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Raymond Santana, Kevin Richardson, Antron McCray, Yusef Salaam and Korey Wise have been given many names besides their own since they were arrested and wrongfully convicted of crimes related to the sexual assault of a white woman, Trisha Meili, in Central Park one night in April of 1989.

Former New York Mayor Ed Koch called the boys, aged 14 to 16 at the time, monsters. Donald Trump called them murderers and infamously took out full-page ads in several New York newspapers, including the New York Times, uncoincidentally demanding that the death penalty be immediately reinstated. Mainstream media outlets called them a wolf pack. And the state of New York, years later, would call them innocent. They’ve since become widely known as the Central Park Five.

But even as their case became a symbol of the tough on crime era’s excesses, their sentences evidence of the failure of mass incarceration and the substance of the trial a case study in criminology courses on the revolution of DNA testing, the five boys who became men who had their lives nearly ruined by a racist system have rarely been addressed as what they first and foremost were and are: human beings.

That’s why Ava Duvernay’s painful, haunting and necessary new miniseries “When They See Us” is, taken together in full, a work of love: she gives these five men the humanity they’ve been denied since the moment police first put them in handcuffs 30 years ago.

Rather than the Five being proxies for a review of America’s race relations at the time, Duvernay grounds us in the granular intimacy of their horror stories.

In the first episode, as the NYPD conducts their 40-plus hour interrogation of the teenage boys, bending the reality of what happened to their will, the camera is fixed on the young actors’ faces as their voices crack and they weep while trying to plead their innocence. When Kevin Richardson, eye swollen from being struck by a police officer days earlier, screams and begs his sister to sign his coerced confession just so he can get out of the interrogation — “I don’t wanna stay here anymore!” — the dramatic irony of knowing she’s effectively signed him into prison is a slow twist of a knife.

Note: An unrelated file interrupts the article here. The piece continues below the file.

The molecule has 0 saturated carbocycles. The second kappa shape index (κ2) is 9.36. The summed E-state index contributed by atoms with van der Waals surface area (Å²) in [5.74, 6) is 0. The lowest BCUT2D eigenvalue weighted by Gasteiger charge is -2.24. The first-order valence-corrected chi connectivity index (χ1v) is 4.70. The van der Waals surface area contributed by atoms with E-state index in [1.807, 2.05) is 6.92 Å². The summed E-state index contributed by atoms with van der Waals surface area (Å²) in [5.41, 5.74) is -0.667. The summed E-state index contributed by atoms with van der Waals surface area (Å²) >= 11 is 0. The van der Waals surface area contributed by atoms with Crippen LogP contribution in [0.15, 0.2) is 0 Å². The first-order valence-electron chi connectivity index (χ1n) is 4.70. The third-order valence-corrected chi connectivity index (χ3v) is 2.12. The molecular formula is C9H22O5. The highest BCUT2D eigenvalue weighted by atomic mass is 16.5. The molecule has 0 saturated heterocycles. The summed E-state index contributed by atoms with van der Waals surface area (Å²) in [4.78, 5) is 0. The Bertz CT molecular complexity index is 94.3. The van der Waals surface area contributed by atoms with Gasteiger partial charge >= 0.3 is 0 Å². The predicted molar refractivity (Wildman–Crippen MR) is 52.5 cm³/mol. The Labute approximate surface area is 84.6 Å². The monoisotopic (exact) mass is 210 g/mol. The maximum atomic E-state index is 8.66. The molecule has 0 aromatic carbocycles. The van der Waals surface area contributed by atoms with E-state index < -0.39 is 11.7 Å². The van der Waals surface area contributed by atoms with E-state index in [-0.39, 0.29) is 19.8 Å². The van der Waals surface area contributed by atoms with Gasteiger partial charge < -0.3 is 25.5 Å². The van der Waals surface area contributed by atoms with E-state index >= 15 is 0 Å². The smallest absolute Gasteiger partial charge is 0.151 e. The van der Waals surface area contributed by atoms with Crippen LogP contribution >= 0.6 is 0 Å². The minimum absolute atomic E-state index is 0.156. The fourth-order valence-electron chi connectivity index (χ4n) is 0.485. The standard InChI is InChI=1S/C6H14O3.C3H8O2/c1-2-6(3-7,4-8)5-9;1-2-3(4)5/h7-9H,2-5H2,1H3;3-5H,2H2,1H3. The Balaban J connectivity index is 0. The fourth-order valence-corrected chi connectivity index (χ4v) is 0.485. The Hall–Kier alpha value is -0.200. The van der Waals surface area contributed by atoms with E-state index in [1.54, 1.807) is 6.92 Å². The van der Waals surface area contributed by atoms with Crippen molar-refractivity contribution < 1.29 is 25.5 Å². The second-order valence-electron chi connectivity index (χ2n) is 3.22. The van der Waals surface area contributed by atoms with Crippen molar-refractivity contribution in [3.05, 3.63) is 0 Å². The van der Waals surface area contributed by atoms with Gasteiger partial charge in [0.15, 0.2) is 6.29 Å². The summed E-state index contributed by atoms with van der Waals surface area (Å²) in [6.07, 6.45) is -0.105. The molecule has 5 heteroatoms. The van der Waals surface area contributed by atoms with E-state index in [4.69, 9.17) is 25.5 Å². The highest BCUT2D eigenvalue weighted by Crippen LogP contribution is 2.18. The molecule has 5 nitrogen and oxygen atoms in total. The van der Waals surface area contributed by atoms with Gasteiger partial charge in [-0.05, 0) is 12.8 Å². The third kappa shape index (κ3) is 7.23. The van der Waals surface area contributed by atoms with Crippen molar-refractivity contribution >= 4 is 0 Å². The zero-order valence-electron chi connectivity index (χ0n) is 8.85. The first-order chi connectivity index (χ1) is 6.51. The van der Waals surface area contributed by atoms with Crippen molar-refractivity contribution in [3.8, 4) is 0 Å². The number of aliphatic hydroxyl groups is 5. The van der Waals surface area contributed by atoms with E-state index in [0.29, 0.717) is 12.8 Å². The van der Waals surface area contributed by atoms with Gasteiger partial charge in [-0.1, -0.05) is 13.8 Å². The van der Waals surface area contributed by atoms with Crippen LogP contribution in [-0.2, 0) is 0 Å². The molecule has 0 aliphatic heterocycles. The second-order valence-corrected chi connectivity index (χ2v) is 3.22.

When teenage Antron gently puts his hand on his lawyer’s shoulder and says “you tried your best,” we see a boy’s lost innocence, his coming to terms with being locked away for nearly as long as he’s been alive. When Yusef’s mother screams in agony at her son’s guilty verdict — through no fault of his own having the promise of his future shattered.

Underneath and behind the news debates over — and street marches for — the Central Park Five’s freedom, were these everyday families trying to find a ballast amid the constant whiplash of police, legalese, intruding cameras and racism that was deeply personal from strangers they couldn’t even know. And yet, in “When They See Us” the familial bonds and love never wilts.

When Raymond gently lays his head on his grandmother’s lap after he’s released from the interrogation, we’re reminded he is just a boy. When Kevin’s family visits him in his detention center and they laugh at his sister’s failed dating life, we see smiles despite a space that detests joy.

While the first half of the series, as you’d expect, revolves around the boys’ arrests and the trial itself, the final two episodes revolve around the men’s halting attempts to rejoin civilian life after the trauma of incarceration. For some of the Five, as with millions of others, this less visible, second-order phase of the incarceral state was just as devastating, in some ways, as the pain of living in a cage.